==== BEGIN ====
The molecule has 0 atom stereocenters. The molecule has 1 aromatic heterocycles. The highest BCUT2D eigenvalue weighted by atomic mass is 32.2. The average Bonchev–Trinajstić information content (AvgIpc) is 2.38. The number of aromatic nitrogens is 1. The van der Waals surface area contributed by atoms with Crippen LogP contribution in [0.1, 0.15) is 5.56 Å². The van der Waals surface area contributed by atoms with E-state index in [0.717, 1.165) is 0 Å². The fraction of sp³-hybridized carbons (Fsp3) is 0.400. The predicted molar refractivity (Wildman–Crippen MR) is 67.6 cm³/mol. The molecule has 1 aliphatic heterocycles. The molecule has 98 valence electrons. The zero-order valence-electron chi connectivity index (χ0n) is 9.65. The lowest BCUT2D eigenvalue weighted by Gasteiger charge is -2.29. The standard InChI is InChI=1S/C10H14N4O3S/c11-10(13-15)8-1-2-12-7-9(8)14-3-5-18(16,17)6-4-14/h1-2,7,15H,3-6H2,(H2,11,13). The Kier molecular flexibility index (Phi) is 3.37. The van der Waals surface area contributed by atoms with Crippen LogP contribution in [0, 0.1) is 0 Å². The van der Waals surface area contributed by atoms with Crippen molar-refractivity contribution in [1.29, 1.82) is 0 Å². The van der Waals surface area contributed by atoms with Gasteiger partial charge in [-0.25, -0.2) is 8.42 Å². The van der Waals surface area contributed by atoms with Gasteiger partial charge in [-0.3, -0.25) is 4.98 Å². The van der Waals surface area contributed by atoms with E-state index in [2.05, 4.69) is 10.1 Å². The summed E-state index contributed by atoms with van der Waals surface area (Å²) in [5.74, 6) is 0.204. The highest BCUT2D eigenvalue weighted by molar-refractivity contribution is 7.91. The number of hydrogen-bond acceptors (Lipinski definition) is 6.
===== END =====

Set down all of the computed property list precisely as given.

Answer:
The molecule has 0 atom stereocenters. The molecule has 1 aromatic heterocycles. The highest BCUT2D eigenvalue weighted by atomic mass is 32.2. The average Bonchev–Trinajstić information content (AvgIpc) is 2.38. The number of aromatic nitrogens is 1. The van der Waals surface area contributed by atoms with Crippen LogP contribution in [0.1, 0.15) is 5.56 Å². The van der Waals surface area contributed by atoms with E-state index in [0.717, 1.165) is 0 Å². The fraction of sp³-hybridized carbons (Fsp3) is 0.400. The predicted molar refractivity (Wildman–Crippen MR) is 67.6 cm³/mol. The molecule has 1 aliphatic heterocycles. The molecule has 98 valence electrons. The zero-order valence-electron chi connectivity index (χ0n) is 9.65. The lowest BCUT2D eigenvalue weighted by Gasteiger charge is -2.29. The standard InChI is InChI=1S/C10H14N4O3S/c11-10(13-15)8-1-2-12-7-9(8)14-3-5-18(16,17)6-4-14/h1-2,7,15H,3-6H2,(H2,11,13). The Kier molecular flexibility index (Phi) is 3.37. The van der Waals surface area contributed by atoms with Crippen LogP contribution in [0, 0.1) is 0 Å². The van der Waals surface area contributed by atoms with Crippen molar-refractivity contribution in [1.29, 1.82) is 0 Å². The van der Waals surface area contributed by atoms with Gasteiger partial charge in [-0.25, -0.2) is 8.42 Å². The van der Waals surface area contributed by atoms with Gasteiger partial charge in [-0.3, -0.25) is 4.98 Å². The van der Waals surface area contributed by atoms with E-state index in [2.05, 4.69) is 10.1 Å². The summed E-state index contributed by atoms with van der Waals surface area (Å²) in [5.74, 6) is 0.204. The highest BCUT2D eigenvalue weighted by molar-refractivity contribution is 7.91. The number of hydrogen-bond acceptors (Lipinski definition) is 6.